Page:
Connect with us

Exit Planning

Selling Your Business To An Insider? Successor and Owner Expectations

Published

Today we continue our discussion of BEI’s Seven Step Exit Planning ProcessTM with this article discussing successor and owner expectations in an insider transfer.
 

We kicked off this series with a comparison of Exit Planning and succession planning and followed that with: setting the owner’s goals, the critical importance of defining cash flowprotecting business value, important issues in a sale to a third party and assessments you must make in an insider transfer.

As you may recall, our previous article discussed the first five assessments you must make when one of your clients tells you that they are thinking about selling their business to insiders. They were:

  1. Will This Exit Path Meet The Owner’s Goals?
  2. Will The Owner Exchange Time for Risk?
  3. How Much Risk Can An Owner Stomach?
  4. Has the Owner Any Made Promises?
  5. How Old Are The Intended Successors?
     

Once you answer all of these questions, you can move on to important questions about the successors and owner and then to your role in explaining the issue of minimum value.

Questions About Successors
 

1. Are Successors Capable of Being Owners?

Do successors have the ability to run the business without the owner? If an owner assures you that they do, ask how she knows that. For how long has the owner ever left the employees in charge and in what shape was the business when she returned?

Good, even great, key employees do not necessarily equal good or even passable, successor owners.

2. If Capable, Do Successors Want To Be Owners?

Does your client know or assume that a co-owner or key employee wants to be owners? Many motivated, loyal employees are quite content to be employees. They don’t want to take on the stress, hours, sleepless nights, and level of risk that ownership entails. To succeed as owners, successors must possess the same spark that motivated the owner each day to make something of the business–no matter the risk or personal cost.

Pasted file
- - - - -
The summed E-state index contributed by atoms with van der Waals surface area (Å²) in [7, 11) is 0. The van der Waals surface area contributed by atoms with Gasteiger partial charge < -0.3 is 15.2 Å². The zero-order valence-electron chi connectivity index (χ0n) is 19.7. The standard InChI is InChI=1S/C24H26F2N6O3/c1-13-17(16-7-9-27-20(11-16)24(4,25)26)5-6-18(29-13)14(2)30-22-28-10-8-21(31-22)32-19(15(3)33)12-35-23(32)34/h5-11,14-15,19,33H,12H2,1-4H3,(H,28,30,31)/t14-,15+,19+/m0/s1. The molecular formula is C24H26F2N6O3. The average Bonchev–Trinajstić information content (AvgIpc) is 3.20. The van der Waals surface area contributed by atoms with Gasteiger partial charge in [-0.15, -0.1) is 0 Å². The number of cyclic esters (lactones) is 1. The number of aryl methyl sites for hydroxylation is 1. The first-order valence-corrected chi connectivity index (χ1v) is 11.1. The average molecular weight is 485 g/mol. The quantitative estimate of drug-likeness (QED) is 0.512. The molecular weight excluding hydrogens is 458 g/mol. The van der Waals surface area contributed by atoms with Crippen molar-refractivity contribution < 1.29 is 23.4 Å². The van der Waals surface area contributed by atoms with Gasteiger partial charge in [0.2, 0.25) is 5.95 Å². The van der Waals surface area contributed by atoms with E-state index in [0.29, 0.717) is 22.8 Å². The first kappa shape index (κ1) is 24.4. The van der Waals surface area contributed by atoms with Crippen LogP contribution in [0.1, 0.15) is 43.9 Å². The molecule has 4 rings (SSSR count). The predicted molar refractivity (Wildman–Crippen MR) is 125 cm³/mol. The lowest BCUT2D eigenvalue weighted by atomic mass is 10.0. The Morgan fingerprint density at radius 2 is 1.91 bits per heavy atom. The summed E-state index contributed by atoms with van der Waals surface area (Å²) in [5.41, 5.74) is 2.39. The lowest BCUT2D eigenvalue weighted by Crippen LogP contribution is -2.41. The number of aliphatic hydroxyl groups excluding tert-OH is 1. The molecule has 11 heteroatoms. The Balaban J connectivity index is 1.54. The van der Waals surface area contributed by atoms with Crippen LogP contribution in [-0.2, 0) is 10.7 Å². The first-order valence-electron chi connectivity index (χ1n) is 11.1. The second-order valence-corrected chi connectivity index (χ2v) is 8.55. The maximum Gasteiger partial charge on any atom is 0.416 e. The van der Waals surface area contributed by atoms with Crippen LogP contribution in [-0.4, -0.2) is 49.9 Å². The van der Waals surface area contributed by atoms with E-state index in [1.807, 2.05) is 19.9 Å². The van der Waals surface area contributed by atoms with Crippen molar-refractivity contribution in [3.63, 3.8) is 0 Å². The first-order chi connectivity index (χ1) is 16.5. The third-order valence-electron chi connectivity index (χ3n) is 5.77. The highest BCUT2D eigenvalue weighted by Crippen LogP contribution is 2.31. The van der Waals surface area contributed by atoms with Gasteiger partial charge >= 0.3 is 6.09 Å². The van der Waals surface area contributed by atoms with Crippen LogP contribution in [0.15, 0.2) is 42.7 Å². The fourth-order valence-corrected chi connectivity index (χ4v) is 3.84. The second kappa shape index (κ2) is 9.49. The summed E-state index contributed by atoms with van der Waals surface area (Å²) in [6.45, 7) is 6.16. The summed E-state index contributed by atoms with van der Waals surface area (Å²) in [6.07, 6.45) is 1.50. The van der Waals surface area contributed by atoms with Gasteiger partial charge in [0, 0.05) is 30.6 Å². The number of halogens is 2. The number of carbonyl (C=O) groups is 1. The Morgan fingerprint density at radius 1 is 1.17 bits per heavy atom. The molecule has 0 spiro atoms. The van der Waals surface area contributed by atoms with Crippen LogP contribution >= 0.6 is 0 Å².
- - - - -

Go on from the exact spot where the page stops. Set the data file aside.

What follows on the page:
3. Do The Successors Understand The Risk Involved In Ownership?

Many employees are both capable and willing to become owners—until they learn that they will have to put their own skin in the game. Depending on the structure of the buy-in, their personal funds (or loans) will pay for initial ownership interest and fund ongoing business operations.

The requirement for employees to put skin in the game can be a deal breaker so you must raise the issue early in the process.

What Do Owners Expect?
 

Some owners want a strong link between the privilege of purchasing the company’s stock “at a bargain price” with the risk that successors bear. They believe that KEG members only become true owners when they bear risk—especially when there is a slowdown in cash flow. In that case, you must ask how much risk they want their successors to assume. Are they willing to look exclusively to the future cash flow of the company to provide successors a means to pay them or will they require their successors to rely on other assets?

You might suggest that:

1. The owner requires members of the KEG use their money for the down payment for initial stock purchase, or that each key employee use personal collateral (such as a residence) as security for any installment note.

2. The owner requires buyers to obtain a bank loan for the entire initial purchase (with or without the company’s guarantee).

The Conversation About Minimum Value
 

We’ve already mentioned that you are the best person to communicate to your client’s successors that they will have to use personal assets to fund their buy in and possibly ongoing business operations.

You are also the person best suited to explain to all parties the need to place a minimum value on the company.

While you may understand the role, a low enterprise value plays in this type of transfer, I can almost guarantee that your clients do not. Even among those who do, there are many who find the idea of a low value emotionally unpalatable. To them, a low value gives away part of the business.

You must persuasively and accurately communicate that selling a company to an insider for the lowest enterprise value permitted by a qualified appraiser is the best way for owners to maximize the money they receive. By using a low value for the initial purchases of ownership, more of the company’s cash flow remains to be paid directly to the owner who pays a tax on it. Less cash flow needs to be diverted from the company and paid to the buying insider (who is taxed on it) before paying the net amount to the seller who is taxed on the gain. Using a low defensible value, properly designed, reduces the amount of cash flow the company needs to create to pay the owner the same amount of money, after tax.

In this article and the one that preceded it, we’ve covered the four tasks you must undertake when you learn an owner/client has chosen this type of transfer:

  1. Assess the prospects for success
  2. Assess the intended successors
  3. Extract the owner’s expectations
  4. Explain the role of minimum value.
     

Of course, there are many more once owners realize that there are many plan designs and many decisions to be made as they move forward in their Exit Planning.

Continue Reading

Trending